Whereas Lee's invention maintains a physical element. The programming is accomplished by manually placing diodes into a matrix, rather than typing characters on a screen then punching the 'program' button to dump it to a Flash PLD. This keeps it from getting too abstract, encourages experimentation, and maintains the hand-on element that's necessary for students in the 9-13 years age range.

Building Blocks of Electronics

Electronic logic is building blocks. Your kids play with building blocks, right? They start with simple structures to learn how to build more complex structures. Before long, they can use every single piece they've got building large, complex structures. Once the individual blocks and a few simple ways of interconnecting them are understood, they can take off and make great big projects that reach to the ceiling.

It's the same with electronic logic. It's a collection of simple building blocks. The problem is, the complexity of assembly is a little greater. Enough that once you get past a certain level (I'd say 20-30 ICs), it gets progressively more difficult to implement your ideas. The ideas out-race the ability to construct.

This shouldn't be an obstacle. The ideas should be allowed to continue to grow, without removing the physical aspects that make the activity interesting.

The Lee Felsenstein Magic

Lee has hit a sweet spot here. With all the excitement about the Raspberry Pi (which I will save my criticisms of as an educational tool for a future article), Lee's project should have that sort of excitement going for it. This is about students building their own processor. This knowledge is important. This is what the people who caused the microprocessor revolution used to cause the revolution in our lives. This is the knowledge that put a CPU in your telephone, your oven, and your iron. This is what tunes your radio.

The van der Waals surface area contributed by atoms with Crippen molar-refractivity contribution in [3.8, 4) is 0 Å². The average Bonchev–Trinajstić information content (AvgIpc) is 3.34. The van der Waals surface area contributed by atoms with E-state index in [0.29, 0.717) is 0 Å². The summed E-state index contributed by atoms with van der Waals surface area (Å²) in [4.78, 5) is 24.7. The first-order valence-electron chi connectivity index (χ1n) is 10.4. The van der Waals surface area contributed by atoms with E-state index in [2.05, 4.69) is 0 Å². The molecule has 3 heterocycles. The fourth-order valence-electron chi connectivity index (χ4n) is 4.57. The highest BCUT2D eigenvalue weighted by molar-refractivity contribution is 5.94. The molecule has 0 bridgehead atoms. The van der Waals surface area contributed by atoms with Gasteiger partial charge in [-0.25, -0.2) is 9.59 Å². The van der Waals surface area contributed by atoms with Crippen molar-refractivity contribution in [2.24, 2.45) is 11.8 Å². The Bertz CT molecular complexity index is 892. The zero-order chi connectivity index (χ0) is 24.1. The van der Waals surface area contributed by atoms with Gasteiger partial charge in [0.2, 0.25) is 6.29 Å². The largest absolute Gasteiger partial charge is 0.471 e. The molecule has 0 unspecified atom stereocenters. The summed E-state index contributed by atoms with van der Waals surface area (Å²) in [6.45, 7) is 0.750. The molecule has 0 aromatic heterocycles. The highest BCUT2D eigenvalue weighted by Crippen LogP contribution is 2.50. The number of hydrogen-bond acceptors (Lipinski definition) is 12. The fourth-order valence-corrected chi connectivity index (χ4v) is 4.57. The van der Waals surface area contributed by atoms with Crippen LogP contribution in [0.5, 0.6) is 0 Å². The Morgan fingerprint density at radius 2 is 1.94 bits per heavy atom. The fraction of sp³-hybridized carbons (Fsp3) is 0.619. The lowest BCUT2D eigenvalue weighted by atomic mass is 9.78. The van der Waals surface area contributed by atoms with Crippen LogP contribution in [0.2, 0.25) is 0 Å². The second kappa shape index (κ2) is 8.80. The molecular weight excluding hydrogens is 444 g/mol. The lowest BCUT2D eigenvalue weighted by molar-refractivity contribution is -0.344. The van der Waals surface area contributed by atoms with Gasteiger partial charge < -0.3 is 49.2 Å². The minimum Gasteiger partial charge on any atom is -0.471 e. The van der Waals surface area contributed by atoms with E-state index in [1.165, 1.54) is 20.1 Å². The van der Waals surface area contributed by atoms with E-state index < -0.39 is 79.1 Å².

Assembling a processor from random logic is a huge project. Yes, people still do that (I've even build a very, very simple one from racks of relays, myself, under cover of testing those relay racks and their support wiring after installation.) Building your own processor with a PLD is a lot easier, once you understand the building blocks.

Lee explains himself well on his project page. Have a look. I will be following the progress of the project.

And I'm really glad I got a chance to meet up with Lee again after all these years. He was one of my mentors and inspirations in my youth, just as he describes those who mentored him. It seems to be a common thread that those of us getting older want to assist the younger generation just as we were assisted when getting started in technical pursuits (as hobbies--the jobs came later.)

And if you're raising a kid--don't just foist off software on them as something to play and "learn" with. Software isn't reality. I've designed any number of computers on paper and in software, and then go on to build far fewer of them. Because software and paper aren't the real thing. The real thing has all sorts of little niggles and oddities that you'll never learn about in any way other than doing the real thing. Teach your kids to solder, use solderless breadboards, and use real components at all levels of complexity. Don't try to do too much at once, start with kits then move your way toward recreating circuits on breadboards then to soldering them on prototyping boards.

But do the real thing. Right alongside your other crafts projects. Because electronics is just as much a craft with some useful products as is crochet or embroidery (both of which I do) or quilt-making or sewing (which some of those close to me do). And most of all, have fun!